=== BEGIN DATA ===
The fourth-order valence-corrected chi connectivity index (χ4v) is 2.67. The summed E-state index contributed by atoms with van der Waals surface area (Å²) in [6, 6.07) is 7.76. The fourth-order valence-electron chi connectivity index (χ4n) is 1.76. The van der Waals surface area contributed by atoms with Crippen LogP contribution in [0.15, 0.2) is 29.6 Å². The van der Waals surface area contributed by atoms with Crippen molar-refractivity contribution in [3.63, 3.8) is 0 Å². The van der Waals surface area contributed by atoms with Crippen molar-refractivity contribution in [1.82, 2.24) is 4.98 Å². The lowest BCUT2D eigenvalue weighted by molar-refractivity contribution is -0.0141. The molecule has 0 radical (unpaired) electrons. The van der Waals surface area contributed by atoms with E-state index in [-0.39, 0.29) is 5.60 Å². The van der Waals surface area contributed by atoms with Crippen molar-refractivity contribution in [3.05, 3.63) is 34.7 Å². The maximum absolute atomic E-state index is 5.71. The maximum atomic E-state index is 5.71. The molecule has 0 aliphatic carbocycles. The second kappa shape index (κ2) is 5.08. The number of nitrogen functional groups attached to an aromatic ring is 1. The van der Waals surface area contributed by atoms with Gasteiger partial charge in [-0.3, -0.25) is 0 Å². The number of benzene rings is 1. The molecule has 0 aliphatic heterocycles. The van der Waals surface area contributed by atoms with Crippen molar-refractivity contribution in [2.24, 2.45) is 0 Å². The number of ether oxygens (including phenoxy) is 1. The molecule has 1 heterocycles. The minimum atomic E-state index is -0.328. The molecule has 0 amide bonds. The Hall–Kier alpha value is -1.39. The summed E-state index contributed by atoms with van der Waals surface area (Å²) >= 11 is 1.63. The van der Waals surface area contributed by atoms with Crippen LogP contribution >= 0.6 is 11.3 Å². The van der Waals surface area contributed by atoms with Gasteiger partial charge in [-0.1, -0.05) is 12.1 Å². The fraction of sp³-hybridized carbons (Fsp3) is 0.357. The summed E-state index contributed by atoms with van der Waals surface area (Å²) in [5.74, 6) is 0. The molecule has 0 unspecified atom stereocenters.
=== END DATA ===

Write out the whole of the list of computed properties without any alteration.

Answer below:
The fourth-order valence-corrected chi connectivity index (χ4v) is 2.67. The summed E-state index contributed by atoms with van der Waals surface area (Å²) in [6, 6.07) is 7.76. The fourth-order valence-electron chi connectivity index (χ4n) is 1.76. The van der Waals surface area contributed by atoms with Crippen LogP contribution in [0.15, 0.2) is 29.6 Å². The van der Waals surface area contributed by atoms with Crippen molar-refractivity contribution in [3.63, 3.8) is 0 Å². The van der Waals surface area contributed by atoms with Crippen molar-refractivity contribution in [1.82, 2.24) is 4.98 Å². The lowest BCUT2D eigenvalue weighted by molar-refractivity contribution is -0.0141. The molecule has 0 radical (unpaired) electrons. The van der Waals surface area contributed by atoms with E-state index in [-0.39, 0.29) is 5.60 Å². The van der Waals surface area contributed by atoms with Crippen molar-refractivity contribution in [3.05, 3.63) is 34.7 Å². The maximum absolute atomic E-state index is 5.71. The maximum atomic E-state index is 5.71. The molecule has 0 aliphatic carbocycles. The second kappa shape index (κ2) is 5.08. The number of nitrogen functional groups attached to an aromatic ring is 1. The van der Waals surface area contributed by atoms with Gasteiger partial charge in [-0.3, -0.25) is 0 Å². The number of benzene rings is 1. The molecule has 0 aliphatic heterocycles. The van der Waals surface area contributed by atoms with Crippen molar-refractivity contribution in [2.24, 2.45) is 0 Å². The number of ether oxygens (including phenoxy) is 1. The molecule has 1 heterocycles. The minimum atomic E-state index is -0.328. The molecule has 0 amide bonds. The Hall–Kier alpha value is -1.39. The summed E-state index contributed by atoms with van der Waals surface area (Å²) >= 11 is 1.63. The van der Waals surface area contributed by atoms with Crippen LogP contribution >= 0.6 is 11.3 Å². The van der Waals surface area contributed by atoms with Gasteiger partial charge in [-0.1, -0.05) is 12.1 Å². The fraction of sp³-hybridized carbons (Fsp3) is 0.357. The summed E-state index contributed by atoms with van der Waals surface area (Å²) in [5.74, 6) is 0. The molecule has 0 unspecified atom stereocenters.